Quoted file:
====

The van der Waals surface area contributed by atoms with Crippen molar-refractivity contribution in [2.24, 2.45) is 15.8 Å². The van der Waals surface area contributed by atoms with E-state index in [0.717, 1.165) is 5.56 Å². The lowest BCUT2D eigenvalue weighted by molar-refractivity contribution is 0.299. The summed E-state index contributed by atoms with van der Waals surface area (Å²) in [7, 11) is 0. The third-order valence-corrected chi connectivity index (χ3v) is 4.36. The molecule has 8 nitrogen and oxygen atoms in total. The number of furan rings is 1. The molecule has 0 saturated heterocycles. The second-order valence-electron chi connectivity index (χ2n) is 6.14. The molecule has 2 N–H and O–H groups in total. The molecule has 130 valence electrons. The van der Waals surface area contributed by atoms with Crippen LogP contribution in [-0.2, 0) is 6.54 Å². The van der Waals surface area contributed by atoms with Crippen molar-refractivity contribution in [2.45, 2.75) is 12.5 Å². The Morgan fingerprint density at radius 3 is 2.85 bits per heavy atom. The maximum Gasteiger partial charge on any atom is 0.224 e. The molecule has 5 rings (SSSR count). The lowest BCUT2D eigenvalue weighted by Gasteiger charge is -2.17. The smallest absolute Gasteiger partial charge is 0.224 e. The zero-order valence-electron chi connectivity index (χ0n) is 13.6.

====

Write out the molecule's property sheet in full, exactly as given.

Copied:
The van der Waals surface area contributed by atoms with Crippen molar-refractivity contribution in [2.24, 2.45) is 15.8 Å². The van der Waals surface area contributed by atoms with E-state index in [0.717, 1.165) is 5.56 Å². The lowest BCUT2D eigenvalue weighted by molar-refractivity contribution is 0.299. The summed E-state index contributed by atoms with van der Waals surface area (Å²) in [7, 11) is 0. The third-order valence-corrected chi connectivity index (χ3v) is 4.36. The molecule has 8 nitrogen and oxygen atoms in total. The number of furan rings is 1. The molecule has 0 saturated heterocycles. The second-order valence-electron chi connectivity index (χ2n) is 6.14. The molecule has 2 N–H and O–H groups in total. The molecule has 130 valence electrons. The van der Waals surface area contributed by atoms with Crippen LogP contribution in [-0.2, 0) is 6.54 Å². The van der Waals surface area contributed by atoms with Crippen molar-refractivity contribution in [2.45, 2.75) is 12.5 Å². The Morgan fingerprint density at radius 3 is 2.85 bits per heavy atom. The maximum Gasteiger partial charge on any atom is 0.224 e. The molecule has 5 rings (SSSR count). The lowest BCUT2D eigenvalue weighted by Gasteiger charge is -2.17. The smallest absolute Gasteiger partial charge is 0.224 e. The zero-order valence-electron chi connectivity index (χ0n) is 13.6.